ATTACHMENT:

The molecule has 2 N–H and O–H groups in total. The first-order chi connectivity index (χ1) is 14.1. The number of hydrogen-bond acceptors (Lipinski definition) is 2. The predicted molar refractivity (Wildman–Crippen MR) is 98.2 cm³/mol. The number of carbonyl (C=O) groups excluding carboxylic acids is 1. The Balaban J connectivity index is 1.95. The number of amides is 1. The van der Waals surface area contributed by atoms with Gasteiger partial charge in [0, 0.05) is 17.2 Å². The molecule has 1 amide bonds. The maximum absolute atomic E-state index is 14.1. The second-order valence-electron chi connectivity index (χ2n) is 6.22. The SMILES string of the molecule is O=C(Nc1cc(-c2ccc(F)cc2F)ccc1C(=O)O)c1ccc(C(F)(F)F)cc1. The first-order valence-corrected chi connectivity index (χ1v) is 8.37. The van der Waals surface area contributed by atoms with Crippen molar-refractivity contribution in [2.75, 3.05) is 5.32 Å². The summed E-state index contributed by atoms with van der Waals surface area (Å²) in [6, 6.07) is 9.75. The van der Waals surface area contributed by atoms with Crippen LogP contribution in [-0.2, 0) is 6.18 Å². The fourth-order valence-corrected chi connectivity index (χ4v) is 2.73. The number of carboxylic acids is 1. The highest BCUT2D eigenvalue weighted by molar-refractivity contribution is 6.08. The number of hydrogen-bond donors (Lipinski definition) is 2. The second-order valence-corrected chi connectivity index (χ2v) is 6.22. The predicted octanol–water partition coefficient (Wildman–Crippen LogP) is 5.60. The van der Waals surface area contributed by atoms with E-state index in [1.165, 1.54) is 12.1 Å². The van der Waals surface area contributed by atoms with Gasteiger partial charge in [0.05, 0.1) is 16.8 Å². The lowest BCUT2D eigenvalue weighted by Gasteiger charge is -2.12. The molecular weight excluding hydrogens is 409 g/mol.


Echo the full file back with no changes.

The molecule has 2 N–H and O–H groups in total. The first-order chi connectivity index (χ1) is 14.1. The number of hydrogen-bond acceptors (Lipinski definition) is 2. The predicted molar refractivity (Wildman–Crippen MR) is 98.2 cm³/mol. The number of carbonyl (C=O) groups excluding carboxylic acids is 1. The Balaban J connectivity index is 1.95. The number of amides is 1. The van der Waals surface area contributed by atoms with Gasteiger partial charge in [0, 0.05) is 17.2 Å². The molecule has 1 amide bonds. The maximum absolute atomic E-state index is 14.1. The second-order valence-electron chi connectivity index (χ2n) is 6.22. The SMILES string of the molecule is O=C(Nc1cc(-c2ccc(F)cc2F)ccc1C(=O)O)c1ccc(C(F)(F)F)cc1. The first-order valence-corrected chi connectivity index (χ1v) is 8.37. The van der Waals surface area contributed by atoms with Crippen molar-refractivity contribution in [2.75, 3.05) is 5.32 Å². The summed E-state index contributed by atoms with van der Waals surface area (Å²) in [6, 6.07) is 9.75. The van der Waals surface area contributed by atoms with Crippen LogP contribution in [-0.2, 0) is 6.18 Å². The fourth-order valence-corrected chi connectivity index (χ4v) is 2.73. The number of carboxylic acids is 1. The highest BCUT2D eigenvalue weighted by molar-refractivity contribution is 6.08. The number of hydrogen-bond donors (Lipinski definition) is 2. The second-order valence-corrected chi connectivity index (χ2v) is 6.22. The predicted octanol–water partition coefficient (Wildman–Crippen LogP) is 5.60. The van der Waals surface area contributed by atoms with E-state index in [1.165, 1.54) is 12.1 Å². The van der Waals surface area contributed by atoms with Gasteiger partial charge in [0.05, 0.1) is 16.8 Å². The lowest BCUT2D eigenvalue weighted by Gasteiger charge is -2.12. The molecular weight excluding hydrogens is 409 g/mol.